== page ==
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saying “Let me count the ways”.’She then goes into depth stating how she loves her beloved how her soul can reach to the “depth and breadth and height”; here she is expressing how her soul has no limits to which it can love, she is painting a picture of the never-ending vastness of her love. The adjectives state all the dimensions possible that she is able to love; again emphasizing her limitless love is not built around the physical aspects of her beloved.

The main theme of the poem is the fact that Browning loves with all her life…”I love thee with the breath,Smiles, tears, of all my life”Here she describes her true love as every human emotion. The word ‘breath’ expresses that she loves with her whole life, the word ‘Smiles’ expresses she will love her beloved through the good times, and ‘tears’ expresses how Browning’s love is strong enough for her to stand by him in times of sorrow.Showing the different forms of love she holds for her beloved helps strengthen the fact that there are many facets of love.

Browning then continues by saying,”I shall but love thee better after death”Here the poet powerfully states how her already limitless love will grow even after death. This impressive statement, written using religious imagery, shows how the poet believes in an afterlife or heaven, but more importantly it shows how she will love him more in heaven as they both are closer to God, and that they will have an eternity to love one another. This line would help express and justify her undying love that will never stop growing.However this passionate love when contrasted to that of the poem, ‘To His Coy Mistress’, is very different. This already outlines how there are many facets of love. ‘To his Coy Mistress’ writes of a love that a man has towards his mistress, a love or desire that appears to be quite shallow and one sided,”An hundred years should grow to praise.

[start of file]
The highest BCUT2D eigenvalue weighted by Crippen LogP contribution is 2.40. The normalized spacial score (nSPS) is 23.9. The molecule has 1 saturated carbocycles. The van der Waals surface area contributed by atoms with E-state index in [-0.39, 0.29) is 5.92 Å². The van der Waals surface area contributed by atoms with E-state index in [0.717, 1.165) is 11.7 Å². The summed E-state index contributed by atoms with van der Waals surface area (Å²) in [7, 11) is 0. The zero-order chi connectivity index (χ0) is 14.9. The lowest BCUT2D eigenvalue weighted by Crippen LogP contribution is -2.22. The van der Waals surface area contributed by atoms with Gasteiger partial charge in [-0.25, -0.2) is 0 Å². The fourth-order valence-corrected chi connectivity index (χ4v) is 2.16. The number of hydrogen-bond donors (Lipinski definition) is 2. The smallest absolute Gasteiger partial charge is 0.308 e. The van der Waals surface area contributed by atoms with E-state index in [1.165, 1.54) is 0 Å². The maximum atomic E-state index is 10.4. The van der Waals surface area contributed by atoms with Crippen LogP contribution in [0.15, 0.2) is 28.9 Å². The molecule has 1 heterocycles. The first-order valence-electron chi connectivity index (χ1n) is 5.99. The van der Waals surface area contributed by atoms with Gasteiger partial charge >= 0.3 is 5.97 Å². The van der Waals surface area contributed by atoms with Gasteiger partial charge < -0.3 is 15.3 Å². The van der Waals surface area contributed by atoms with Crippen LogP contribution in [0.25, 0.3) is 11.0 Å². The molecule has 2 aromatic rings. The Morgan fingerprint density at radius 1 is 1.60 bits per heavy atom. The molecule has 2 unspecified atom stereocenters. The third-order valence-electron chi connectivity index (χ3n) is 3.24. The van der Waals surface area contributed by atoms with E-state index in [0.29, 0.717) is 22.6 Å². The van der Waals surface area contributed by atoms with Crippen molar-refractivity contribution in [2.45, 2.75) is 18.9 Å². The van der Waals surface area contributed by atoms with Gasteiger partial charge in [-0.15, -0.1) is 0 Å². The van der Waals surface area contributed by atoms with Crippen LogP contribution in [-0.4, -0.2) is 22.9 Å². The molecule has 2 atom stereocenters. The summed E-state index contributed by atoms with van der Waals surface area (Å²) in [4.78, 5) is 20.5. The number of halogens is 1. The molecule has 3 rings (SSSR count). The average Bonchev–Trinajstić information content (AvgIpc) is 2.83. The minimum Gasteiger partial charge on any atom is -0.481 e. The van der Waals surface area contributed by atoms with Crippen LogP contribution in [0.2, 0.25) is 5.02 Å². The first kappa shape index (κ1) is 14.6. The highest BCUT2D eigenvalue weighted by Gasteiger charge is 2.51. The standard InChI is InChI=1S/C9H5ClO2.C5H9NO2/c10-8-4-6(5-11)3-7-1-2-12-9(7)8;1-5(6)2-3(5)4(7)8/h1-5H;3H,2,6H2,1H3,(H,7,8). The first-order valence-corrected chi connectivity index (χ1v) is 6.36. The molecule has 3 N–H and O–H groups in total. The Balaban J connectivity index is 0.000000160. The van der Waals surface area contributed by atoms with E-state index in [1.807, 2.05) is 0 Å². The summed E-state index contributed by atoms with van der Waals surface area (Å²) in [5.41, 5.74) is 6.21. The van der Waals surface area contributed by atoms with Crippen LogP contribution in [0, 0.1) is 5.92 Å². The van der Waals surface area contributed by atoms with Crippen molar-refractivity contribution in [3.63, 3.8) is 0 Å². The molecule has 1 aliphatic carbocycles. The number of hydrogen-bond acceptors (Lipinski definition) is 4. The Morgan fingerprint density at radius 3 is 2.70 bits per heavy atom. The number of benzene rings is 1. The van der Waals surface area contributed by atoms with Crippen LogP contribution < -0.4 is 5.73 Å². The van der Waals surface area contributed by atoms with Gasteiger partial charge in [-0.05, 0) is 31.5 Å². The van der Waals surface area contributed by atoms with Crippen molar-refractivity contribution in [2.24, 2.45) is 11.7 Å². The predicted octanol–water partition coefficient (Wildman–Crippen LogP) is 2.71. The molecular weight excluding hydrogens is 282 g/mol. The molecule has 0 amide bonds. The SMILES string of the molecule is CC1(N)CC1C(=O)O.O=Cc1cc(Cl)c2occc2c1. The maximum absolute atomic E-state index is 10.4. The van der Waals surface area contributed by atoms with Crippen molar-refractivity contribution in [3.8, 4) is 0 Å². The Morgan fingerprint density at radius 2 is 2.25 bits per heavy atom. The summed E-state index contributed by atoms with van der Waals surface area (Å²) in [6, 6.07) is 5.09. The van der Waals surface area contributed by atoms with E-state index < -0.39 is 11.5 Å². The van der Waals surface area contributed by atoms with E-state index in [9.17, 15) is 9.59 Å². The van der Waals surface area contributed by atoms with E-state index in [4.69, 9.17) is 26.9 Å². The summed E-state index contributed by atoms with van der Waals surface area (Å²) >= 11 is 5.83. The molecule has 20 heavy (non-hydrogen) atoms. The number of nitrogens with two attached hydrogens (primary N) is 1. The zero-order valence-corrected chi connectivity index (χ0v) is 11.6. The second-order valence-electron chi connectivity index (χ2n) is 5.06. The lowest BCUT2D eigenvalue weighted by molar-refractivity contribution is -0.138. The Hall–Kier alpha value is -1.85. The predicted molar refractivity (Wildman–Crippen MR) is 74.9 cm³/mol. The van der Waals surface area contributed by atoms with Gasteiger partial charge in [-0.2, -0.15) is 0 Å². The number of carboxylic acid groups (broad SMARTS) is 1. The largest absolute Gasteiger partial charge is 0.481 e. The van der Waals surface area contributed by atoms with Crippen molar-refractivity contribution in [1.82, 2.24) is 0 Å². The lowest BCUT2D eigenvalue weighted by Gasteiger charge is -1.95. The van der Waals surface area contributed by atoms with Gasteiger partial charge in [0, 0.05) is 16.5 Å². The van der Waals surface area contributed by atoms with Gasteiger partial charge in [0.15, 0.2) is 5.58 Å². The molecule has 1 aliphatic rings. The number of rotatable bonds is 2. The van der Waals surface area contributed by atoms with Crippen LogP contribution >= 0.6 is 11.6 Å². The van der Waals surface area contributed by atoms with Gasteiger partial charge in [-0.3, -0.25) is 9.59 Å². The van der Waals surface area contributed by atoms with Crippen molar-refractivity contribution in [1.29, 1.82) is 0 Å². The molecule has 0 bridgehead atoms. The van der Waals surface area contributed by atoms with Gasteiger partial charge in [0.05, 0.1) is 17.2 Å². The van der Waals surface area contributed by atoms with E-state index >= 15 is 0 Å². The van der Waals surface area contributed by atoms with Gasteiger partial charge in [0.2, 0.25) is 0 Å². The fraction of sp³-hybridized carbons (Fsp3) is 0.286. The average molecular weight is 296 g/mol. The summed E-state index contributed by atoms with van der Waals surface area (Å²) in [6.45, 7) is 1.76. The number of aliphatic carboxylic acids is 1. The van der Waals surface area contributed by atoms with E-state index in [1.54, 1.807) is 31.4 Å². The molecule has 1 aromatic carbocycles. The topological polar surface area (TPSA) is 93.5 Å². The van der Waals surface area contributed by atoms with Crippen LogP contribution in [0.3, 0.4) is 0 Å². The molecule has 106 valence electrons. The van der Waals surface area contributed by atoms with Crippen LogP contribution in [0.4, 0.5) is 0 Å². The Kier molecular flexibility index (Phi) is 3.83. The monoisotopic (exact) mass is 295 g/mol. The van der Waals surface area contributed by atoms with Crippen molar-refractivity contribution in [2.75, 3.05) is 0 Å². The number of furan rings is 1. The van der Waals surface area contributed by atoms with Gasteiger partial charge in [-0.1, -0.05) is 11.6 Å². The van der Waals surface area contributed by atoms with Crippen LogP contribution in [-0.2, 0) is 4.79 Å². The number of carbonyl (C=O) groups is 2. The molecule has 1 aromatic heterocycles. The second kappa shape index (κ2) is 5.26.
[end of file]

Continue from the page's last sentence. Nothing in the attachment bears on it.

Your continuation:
..Two hundred to adore each breast…

“Lines like this show how the speaker, Marvell, is focused on one thing and one thing only, a lust for sex. Marvell writes that if he had the time, he would adore her, and praise her for a hundred years, as if his beloved were a God or Queen as the word ‘praise’ suggests. By using the image of time, Marvell is trying to explain to his beloved that his love for her is undying, and that he would adore here for hundreds of years if he could. This sounds very noble but we then realise this supposed ‘noble’ expression is nothing more that pure flattery.”How Do I Love Thee” contrasts this love expressed in “To his Coy Mistress”, as Browning expresses a love not based around lust and passion alone, Browning writes of a love that takes many forms,”I love thee purely, as they turn from Praise”This quote shows Browning’s love is good and pure.

It expresses what facet of love she is trying to put across. Browning implies that her emotions are similar to the feeling of love a person has after they